Choosing apple varities for a crumble recipe.

Discussion in 'Desserts' started by kentc, Oct 6, 2019.

  1. kentc

    kentc Member

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    When i was a kid in the 70's and starting to bake, the apple varieties available were quite different from what we have today. I knew which ones stood up to baking and which didn't. For the most part, I can't find the old types anymore. The produce departments where I shop today say every type works every time for everything. I really doubt this.

    Does anyone on the forum know from personal experience which of today's varieties stand up to baking at 350F for an hour? I like both tart and sweet apples so that is not a factor. i just want apples that hold their shape and don't dissolve into mush.
     
    kentc, Oct 6, 2019
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  2. kentc

    J13 Well-Known Member

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    We’ve been talking about just this thing in the pastry section regarding apple pie. Granny Smith are widely available and will always work, and honeycrisp, the most popular modern apple, stand up well. Another thing you might consider: there are farmers at farmers’ markets who are growing and selling heirloom varieties—meaning the apples you remember as a kid. So you should check them out as compared to getting apples at a big grocery store. These farmers usually have samples, so you can try the apples and see if they’re firm enough to hold up in the oven. The farmer will also be able to advise you.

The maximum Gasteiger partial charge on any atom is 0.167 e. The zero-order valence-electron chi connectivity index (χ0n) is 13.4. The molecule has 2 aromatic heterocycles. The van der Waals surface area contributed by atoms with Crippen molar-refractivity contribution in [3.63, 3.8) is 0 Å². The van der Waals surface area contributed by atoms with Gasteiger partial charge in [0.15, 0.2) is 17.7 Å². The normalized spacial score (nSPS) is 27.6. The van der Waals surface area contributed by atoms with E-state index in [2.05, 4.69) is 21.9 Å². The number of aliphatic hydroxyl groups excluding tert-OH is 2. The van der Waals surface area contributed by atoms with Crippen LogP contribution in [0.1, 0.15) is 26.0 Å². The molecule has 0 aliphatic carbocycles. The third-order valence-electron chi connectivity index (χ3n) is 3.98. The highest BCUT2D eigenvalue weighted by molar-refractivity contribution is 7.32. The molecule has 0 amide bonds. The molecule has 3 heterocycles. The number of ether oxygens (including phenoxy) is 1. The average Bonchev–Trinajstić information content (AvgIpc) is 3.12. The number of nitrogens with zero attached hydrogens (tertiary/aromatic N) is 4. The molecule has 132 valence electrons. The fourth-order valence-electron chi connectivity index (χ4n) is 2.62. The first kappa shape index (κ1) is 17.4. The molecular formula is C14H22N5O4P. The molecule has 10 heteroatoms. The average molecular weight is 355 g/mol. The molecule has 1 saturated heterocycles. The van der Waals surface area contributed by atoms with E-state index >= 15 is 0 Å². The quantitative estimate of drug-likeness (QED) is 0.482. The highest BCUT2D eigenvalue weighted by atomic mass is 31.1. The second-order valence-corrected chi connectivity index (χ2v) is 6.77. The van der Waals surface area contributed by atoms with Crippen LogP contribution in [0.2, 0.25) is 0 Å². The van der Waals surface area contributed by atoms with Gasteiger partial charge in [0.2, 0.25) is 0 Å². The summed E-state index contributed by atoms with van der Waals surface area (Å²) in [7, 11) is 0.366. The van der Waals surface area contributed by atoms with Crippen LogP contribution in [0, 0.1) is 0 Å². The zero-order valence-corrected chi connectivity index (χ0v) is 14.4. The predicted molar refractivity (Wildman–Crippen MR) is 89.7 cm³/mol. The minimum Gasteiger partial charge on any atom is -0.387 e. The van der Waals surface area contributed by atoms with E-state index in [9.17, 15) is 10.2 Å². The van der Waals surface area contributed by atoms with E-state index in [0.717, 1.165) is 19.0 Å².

As for other varieties at your local store, we need to know where you are to know what kind of apples you’re seeing—beyond Granny Smith and honeycrisp. So...where are you located?

    And do check out the thread on apples in the pastry forum.
     
    J13, Oct 7, 2019
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  3. kentc

    kentc Member

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    I'm in Missouri. There are a couple of orchards around here than sell their own crops, but no unique or old varieties. Our chain grocery stores sell Washington State apples. I did a taste test last night of what is currently available. What I liked in order of preference:Fuji, Honeycrisp, and Gala. Disappointments were Red Delicious, Golden Delicious, Lady Alice, and Sweet Tango.
    Also have looked at the forum you suggested.
     
    kentc, Oct 8, 2019
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  4. kentc

    J13 Well-Known Member

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    I'm surprised that your'e getting Washington apples in Missouri rather than a greater variety from other states. And you're right, most of those apples are "out of hand" eating apples, not baking apples—and so not very impressive or interesting. As we've lamented in the apple-pie threads, there just aren't enough baking apples any more.